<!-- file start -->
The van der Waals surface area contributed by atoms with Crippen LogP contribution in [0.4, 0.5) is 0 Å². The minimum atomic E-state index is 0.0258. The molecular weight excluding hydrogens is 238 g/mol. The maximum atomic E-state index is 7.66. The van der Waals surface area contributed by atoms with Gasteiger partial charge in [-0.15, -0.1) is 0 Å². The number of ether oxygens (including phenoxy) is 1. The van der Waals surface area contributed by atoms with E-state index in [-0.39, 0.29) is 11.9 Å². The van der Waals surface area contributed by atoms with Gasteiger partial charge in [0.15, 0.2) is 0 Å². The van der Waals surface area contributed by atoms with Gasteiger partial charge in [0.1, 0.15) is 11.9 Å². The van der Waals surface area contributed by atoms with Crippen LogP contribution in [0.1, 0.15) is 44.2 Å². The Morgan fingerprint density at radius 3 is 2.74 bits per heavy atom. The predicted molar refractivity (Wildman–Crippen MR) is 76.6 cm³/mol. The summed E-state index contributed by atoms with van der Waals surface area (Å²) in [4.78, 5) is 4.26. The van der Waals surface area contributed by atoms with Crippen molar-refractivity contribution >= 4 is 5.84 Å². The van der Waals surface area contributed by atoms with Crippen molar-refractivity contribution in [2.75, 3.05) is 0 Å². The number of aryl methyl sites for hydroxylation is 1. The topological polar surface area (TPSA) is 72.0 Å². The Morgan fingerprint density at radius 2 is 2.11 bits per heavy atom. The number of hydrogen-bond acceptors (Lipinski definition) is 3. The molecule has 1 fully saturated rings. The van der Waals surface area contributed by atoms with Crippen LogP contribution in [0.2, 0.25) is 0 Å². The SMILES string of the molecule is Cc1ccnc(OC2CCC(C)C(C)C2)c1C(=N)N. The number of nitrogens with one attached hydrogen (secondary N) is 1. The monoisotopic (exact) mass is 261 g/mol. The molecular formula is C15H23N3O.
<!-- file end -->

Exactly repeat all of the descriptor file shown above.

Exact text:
The van der Waals surface area contributed by atoms with Crippen LogP contribution in [0.4, 0.5) is 0 Å². The minimum atomic E-state index is 0.0258. The molecular weight excluding hydrogens is 238 g/mol. The maximum atomic E-state index is 7.66. The van der Waals surface area contributed by atoms with Gasteiger partial charge in [-0.15, -0.1) is 0 Å². The number of ether oxygens (including phenoxy) is 1. The van der Waals surface area contributed by atoms with E-state index in [-0.39, 0.29) is 11.9 Å². The van der Waals surface area contributed by atoms with Gasteiger partial charge in [0.15, 0.2) is 0 Å². The van der Waals surface area contributed by atoms with Gasteiger partial charge in [0.1, 0.15) is 11.9 Å². The van der Waals surface area contributed by atoms with Crippen LogP contribution in [0.1, 0.15) is 44.2 Å². The Morgan fingerprint density at radius 3 is 2.74 bits per heavy atom. The predicted molar refractivity (Wildman–Crippen MR) is 76.6 cm³/mol. The summed E-state index contributed by atoms with van der Waals surface area (Å²) in [4.78, 5) is 4.26. The van der Waals surface area contributed by atoms with Crippen molar-refractivity contribution >= 4 is 5.84 Å². The van der Waals surface area contributed by atoms with Crippen molar-refractivity contribution in [2.75, 3.05) is 0 Å². The number of aryl methyl sites for hydroxylation is 1. The topological polar surface area (TPSA) is 72.0 Å². The Morgan fingerprint density at radius 2 is 2.11 bits per heavy atom. The number of hydrogen-bond acceptors (Lipinski definition) is 3. The molecule has 1 fully saturated rings. The van der Waals surface area contributed by atoms with Crippen LogP contribution in [0.2, 0.25) is 0 Å². The SMILES string of the molecule is Cc1ccnc(OC2CCC(C)C(C)C2)c1C(=N)N. The number of nitrogens with one attached hydrogen (secondary N) is 1. The monoisotopic (exact) mass is 261 g/mol. The molecular formula is C15H23N3O.